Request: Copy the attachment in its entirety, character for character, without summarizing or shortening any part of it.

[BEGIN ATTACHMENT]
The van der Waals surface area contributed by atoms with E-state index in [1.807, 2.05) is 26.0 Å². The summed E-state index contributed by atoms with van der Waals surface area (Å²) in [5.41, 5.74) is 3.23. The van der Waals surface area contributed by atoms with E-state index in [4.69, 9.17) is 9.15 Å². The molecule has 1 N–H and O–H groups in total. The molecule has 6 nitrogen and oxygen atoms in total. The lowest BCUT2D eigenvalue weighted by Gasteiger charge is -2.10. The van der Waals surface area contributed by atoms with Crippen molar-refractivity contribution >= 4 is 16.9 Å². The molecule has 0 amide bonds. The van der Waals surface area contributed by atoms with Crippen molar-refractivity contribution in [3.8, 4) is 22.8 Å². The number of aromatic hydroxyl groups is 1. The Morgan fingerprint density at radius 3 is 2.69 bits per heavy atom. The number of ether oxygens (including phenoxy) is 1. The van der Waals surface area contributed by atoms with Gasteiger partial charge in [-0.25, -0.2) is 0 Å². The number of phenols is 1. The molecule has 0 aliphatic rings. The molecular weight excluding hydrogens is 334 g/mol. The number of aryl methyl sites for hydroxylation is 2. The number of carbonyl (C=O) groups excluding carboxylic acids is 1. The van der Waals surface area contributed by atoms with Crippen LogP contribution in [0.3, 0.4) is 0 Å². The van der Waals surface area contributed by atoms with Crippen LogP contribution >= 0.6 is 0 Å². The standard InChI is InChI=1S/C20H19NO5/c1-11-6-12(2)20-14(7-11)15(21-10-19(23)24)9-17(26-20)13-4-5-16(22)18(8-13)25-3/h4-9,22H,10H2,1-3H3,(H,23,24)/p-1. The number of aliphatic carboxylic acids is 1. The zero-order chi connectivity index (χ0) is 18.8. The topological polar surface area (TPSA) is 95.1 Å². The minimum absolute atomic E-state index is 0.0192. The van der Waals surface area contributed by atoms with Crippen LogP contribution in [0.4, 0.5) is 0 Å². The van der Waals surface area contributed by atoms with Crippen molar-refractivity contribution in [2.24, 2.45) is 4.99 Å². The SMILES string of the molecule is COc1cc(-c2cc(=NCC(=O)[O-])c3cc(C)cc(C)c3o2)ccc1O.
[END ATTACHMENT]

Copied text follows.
The van der Waals surface area contributed by atoms with E-state index in [1.807, 2.05) is 26.0 Å². The summed E-state index contributed by atoms with van der Waals surface area (Å²) in [5.41, 5.74) is 3.23. The van der Waals surface area contributed by atoms with E-state index in [4.69, 9.17) is 9.15 Å². The molecule has 1 N–H and O–H groups in total. The molecule has 6 nitrogen and oxygen atoms in total. The lowest BCUT2D eigenvalue weighted by Gasteiger charge is -2.10. The van der Waals surface area contributed by atoms with Crippen molar-refractivity contribution >= 4 is 16.9 Å². The molecule has 0 amide bonds. The van der Waals surface area contributed by atoms with Crippen molar-refractivity contribution in [3.8, 4) is 22.8 Å². The number of aromatic hydroxyl groups is 1. The Morgan fingerprint density at radius 3 is 2.69 bits per heavy atom. The number of ether oxygens (including phenoxy) is 1. The van der Waals surface area contributed by atoms with Gasteiger partial charge in [-0.25, -0.2) is 0 Å². The number of phenols is 1. The molecule has 0 aliphatic rings. The molecular weight excluding hydrogens is 334 g/mol. The number of aryl methyl sites for hydroxylation is 2. The number of carbonyl (C=O) groups excluding carboxylic acids is 1. The van der Waals surface area contributed by atoms with Crippen LogP contribution in [0.3, 0.4) is 0 Å². The van der Waals surface area contributed by atoms with Crippen LogP contribution >= 0.6 is 0 Å². The standard InChI is InChI=1S/C20H19NO5/c1-11-6-12(2)20-14(7-11)15(21-10-19(23)24)9-17(26-20)13-4-5-16(22)18(8-13)25-3/h4-9,22H,10H2,1-3H3,(H,23,24)/p-1. The number of aliphatic carboxylic acids is 1. The zero-order chi connectivity index (χ0) is 18.8. The topological polar surface area (TPSA) is 95.1 Å². The minimum absolute atomic E-state index is 0.0192. The van der Waals surface area contributed by atoms with Crippen LogP contribution in [0.4, 0.5) is 0 Å². The van der Waals surface area contributed by atoms with Crippen molar-refractivity contribution in [2.24, 2.45) is 4.99 Å². The SMILES string of the molecule is COc1cc(-c2cc(=NCC(=O)[O-])c3cc(C)cc(C)c3o2)ccc1O.